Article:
In a song called, “Nobody Told Me,” written by John Lennon, part of the chorus is:
Nobody told me there’d be days like these
Strange days indeed
Most peculiar, Mama
Although the song was released posthumously in 1984, its lyrics ring just as true today as when they were written. These are, indeed, strange days. Things are, now more than ever, most peculiar. Instead of making progress in our world with issues such as racism, sexism, and all the other “ism, ism, isms,” we have, in many ways, regressed to a culture that values everyone, but only as long as they are identical to who we are. Diversity is seen in negative connotations now, more than at many times in my life. I am a social psychologist whose education and background includes considerable expertise in the areas of ingroup versus outgroup attitudes and behavior; the pervasively negative impact on being the target of racism, sexism, and other forms of prejudice; the highly negative impact of violence on individuals and society; and much more. I value diversity almost as much as I value freedom. I have many friends who are different from me (not to mention family, most of whom are very different from me, which always provides me a source of entertainment when we spend time together). I do not shun people who are different from me just because their skin color is not the same as mine, or because they worship a different deity from mine, or because they do not share my political views. Instead, I try to listen to their points of view in the hope I might understand why they believe the things they believe. I find it somewhat boring, in fact, to be surrounded by only those people who are similar to me (which is a good thing, given there aren’t too many social psychologists in the world!). There is nothing wrong with valuing diversity and, in my opinion, there is everything wrong with valuing ethnocentrism. What is the worst thing that could happen if you listen to someone else’s views about something or spend time with someone who is different than you? Think about it and be glad we are not all the same.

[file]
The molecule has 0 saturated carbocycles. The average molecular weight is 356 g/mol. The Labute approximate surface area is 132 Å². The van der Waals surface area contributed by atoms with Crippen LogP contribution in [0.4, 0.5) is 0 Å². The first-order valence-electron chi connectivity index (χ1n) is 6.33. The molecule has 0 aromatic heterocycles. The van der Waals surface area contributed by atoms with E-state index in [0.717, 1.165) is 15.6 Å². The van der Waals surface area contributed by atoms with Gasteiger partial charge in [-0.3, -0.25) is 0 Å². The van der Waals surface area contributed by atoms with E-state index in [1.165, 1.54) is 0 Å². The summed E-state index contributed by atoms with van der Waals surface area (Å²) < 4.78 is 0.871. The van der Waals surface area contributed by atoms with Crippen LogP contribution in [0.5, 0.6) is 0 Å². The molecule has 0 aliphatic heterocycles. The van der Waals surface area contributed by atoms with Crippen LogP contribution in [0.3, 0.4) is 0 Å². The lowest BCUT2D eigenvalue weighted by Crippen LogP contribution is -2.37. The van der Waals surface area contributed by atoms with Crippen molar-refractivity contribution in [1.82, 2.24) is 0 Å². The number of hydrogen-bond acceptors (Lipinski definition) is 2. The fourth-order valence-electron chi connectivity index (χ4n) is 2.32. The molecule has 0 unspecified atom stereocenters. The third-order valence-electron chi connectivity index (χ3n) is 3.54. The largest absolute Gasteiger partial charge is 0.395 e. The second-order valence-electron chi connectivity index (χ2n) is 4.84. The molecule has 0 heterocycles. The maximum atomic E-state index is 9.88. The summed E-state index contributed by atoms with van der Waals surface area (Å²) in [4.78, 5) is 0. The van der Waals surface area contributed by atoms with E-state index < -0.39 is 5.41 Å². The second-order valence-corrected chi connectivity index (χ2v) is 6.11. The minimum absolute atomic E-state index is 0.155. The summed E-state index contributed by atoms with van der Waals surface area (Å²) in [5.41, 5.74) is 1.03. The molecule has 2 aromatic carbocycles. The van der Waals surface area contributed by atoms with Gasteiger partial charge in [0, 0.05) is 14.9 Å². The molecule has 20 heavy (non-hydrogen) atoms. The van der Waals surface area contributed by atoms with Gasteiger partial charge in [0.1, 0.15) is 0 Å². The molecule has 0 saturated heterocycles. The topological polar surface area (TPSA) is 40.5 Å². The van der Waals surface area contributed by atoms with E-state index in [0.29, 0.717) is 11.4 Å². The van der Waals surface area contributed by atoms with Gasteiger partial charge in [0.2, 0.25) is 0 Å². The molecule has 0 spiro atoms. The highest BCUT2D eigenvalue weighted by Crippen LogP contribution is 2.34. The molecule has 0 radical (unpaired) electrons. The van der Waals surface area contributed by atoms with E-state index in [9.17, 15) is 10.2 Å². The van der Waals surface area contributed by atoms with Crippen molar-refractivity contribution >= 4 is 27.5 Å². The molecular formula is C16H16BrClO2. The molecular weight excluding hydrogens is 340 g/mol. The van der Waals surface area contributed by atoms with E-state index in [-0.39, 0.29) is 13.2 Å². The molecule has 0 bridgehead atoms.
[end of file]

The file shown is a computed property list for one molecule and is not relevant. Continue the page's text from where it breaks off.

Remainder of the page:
I’m a middle aged white guy, from a pretty conservative, Baptist, upbringing and part of the world. So, my perspective on diversity might be suspect to some. But, living outside of the USA gave me a perspective that was eye opening. I was the outsider, even in a country where people spoke the same language, well sort of. I was the outsider traveling as a backpacker, a traveler to other countries where I was functionally illiterate because I didn’t speak the language and in a few places where Americans were not warmly welcomed by all. But, never in my young life was I exposed to the extremes of racism, or other isms that kept me from forming friendships with those of other races, religions, etc. My Dad had a good friend who was Jewish in a city where there were few Jewish People. Perhaps that example, among others, rubbed off, given my collection of friends over time. I know the year in Australia, and beyond, was instructive. As was meeting someone who had extreme amounts of knowledge on diversity issues, i.e., Melissa, which gave me much other food for thought. Working for women bosses (as noted in another post, many of my photography clients were women and I had the opportunity of working for a woman university president) gave me more of an education perhaps. Those experiences turned into a humorous anecdote. My only other employer in the realm of trial consulting beyond our firm was a woman. She once complained, when I did not go along with one of her schemes, it was because I must never have worked for a woman. How wrong she was! But, the realization for me it was that it was the woman I was working for who was the problem; it was not that the person I was working for was a woman – I never viewed her ideas through a gender prism. And, it is that way that Melissa and I have approached hiring employees. I don’t care about race, religion, or many other factors that seem to put some people into tizzies. I only care about performance. Some of these hires were good, some bad, but it wasn’t because they were white or black, men or women, or whatever else they might have been. It was because of the person. Some of these hires taught us lessons, but as I’ve learned from Melissa in particular, while stereotypes may contain a kernel of truth, they are more likely to lead to false conclusions than accurate ones. I had hoped we were further along on the understanding of that than we apparently are today.